A pretty communal camping spot!
A pretty communal camping spot!

On the third day from Qalai-Khumb, with a fantastic host called Mona awaiting Will and I, we pushed nearly 110km to reach Khorog, the capital of the Pamir, and enjoy our first rest day in 9 days. Exhausted, we finally arrived in Khorog, only to check the address, and discover she lived 15 km before Khorog. Weary legs slowly managed to carry me back over ground for the second time, to reach her house just before it got dark, and conclude the second section of the Pamir - From here I was heading into the Wakhan, where it was about to get epic!

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9 Replies to “Qalai-Khumb to Khorog: A stone’s throw from Afghanistan”

  1. Absolutely fascinating paragraph about cycling along your side of the river and seeing the day to day life across to Afghanistan, although funnily enough, I read virtually exactly the same thing in another cyclist’s* blog a couple of years ago regarding the children interacting with you on our side of the river.

    Hope to add you to this when you get to New Zealand: https://www.flickr.com/photos/nztony/albums/72157639382077615

    * Tom Bruce: https://goo.gl/ZTu8RO Bottom of Page 72.

    1. I just read Tom Bruce’s blog – Yep – exactly the same experience as mine. It is an incredible sight to see/feel.

      And I look forward to being added to that gallery when I arrive! Where are you based?

      1. Josiah, I’m about 30km north of Wellington City, in the suburb of Pinehaven, Wellington is where you get the ferry from the South Island to the North Island or vice versa. I don’t do warmshowers as I do shiftwork, i.e. irregular hours, so most of the cyclists that have stayed at my house, I’ve just randomly met while out cycling. As soon as you mention wifi, power, shower, laundry, most touring cyclists eyes light up 😉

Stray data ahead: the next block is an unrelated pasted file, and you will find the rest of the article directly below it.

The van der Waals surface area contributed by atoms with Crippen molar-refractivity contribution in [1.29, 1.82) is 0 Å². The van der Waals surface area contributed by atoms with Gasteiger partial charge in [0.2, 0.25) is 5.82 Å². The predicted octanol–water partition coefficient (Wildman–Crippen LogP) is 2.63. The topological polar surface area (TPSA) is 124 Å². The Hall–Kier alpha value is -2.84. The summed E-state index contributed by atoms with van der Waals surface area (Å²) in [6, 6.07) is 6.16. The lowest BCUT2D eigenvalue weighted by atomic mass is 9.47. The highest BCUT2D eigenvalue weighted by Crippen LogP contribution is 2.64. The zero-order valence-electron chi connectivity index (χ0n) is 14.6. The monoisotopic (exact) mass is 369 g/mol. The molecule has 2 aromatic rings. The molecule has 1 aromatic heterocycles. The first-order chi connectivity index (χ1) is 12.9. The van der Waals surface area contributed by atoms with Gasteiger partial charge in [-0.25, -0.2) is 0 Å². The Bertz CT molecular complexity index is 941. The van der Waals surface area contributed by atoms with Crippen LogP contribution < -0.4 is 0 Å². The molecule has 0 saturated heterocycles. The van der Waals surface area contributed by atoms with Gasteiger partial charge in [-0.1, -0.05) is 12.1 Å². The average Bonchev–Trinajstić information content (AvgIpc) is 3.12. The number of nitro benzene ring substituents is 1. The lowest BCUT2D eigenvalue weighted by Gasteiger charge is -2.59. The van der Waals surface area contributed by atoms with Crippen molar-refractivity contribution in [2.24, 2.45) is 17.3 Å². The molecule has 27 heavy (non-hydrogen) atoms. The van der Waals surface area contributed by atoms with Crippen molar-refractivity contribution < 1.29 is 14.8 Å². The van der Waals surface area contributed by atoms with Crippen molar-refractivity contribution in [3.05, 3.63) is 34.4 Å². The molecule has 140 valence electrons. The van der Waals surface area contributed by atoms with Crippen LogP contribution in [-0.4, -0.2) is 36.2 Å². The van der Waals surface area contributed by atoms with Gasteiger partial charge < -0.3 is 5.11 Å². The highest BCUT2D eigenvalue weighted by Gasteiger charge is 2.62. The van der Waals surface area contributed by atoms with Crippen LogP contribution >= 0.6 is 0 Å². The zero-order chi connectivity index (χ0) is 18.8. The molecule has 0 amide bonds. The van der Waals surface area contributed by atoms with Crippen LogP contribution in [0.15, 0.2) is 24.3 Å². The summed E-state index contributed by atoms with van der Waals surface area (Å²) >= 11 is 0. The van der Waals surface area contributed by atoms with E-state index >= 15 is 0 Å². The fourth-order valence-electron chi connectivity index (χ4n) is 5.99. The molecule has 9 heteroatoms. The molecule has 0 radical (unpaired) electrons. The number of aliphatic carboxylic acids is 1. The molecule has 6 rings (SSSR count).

1. Hahaha! Well, if you could see me, you just made my eyes light up!

          Let’s keep in touch,and see what we can arrange nearer the time!

  2. Joe, some lovely/astonishing pictures here. ( Campsite could be in Yorkshire Dales!) No mention of Susie?
    When do you expect to be in Kyrgystan? Our HG friends expect to be there this month. Bill and Margaret

    1. Hi Margaret – Glad you like the pictures! Sus has decided to fly home so I’m on my own again, which is scary and exciting in equal proportions!

      I am in Kyrgyzstan now! I am in the capital, Bishkek where I’ll be waiting patiently (off the bike) for at last two weeks for my Chinese visa. If they will be here at the same time, I would love to meet up with them! I’m free with not much to do while I await this visa!

  3. Hi jo your blogs are like a bottle of wine they get better a better as you go just amazing can’t wait for the next instalment this is s as good as it gets x
    Much love Grandma/Pa

  4. As always, humbling and inspirational in equal measures. Thank you for challenging me to be better whilst inspiring me always.

    Love you. Keep safe. Keep in touch.

    Thank you for always being you, even on the days I wash you were less amazing and here. I am very proud of you and I wouldn’t change a thing about you.

    Big love, big hugs xxxxx

  5. Can just hear time words coming out of your mother’s mouth!!

    Great blog as always x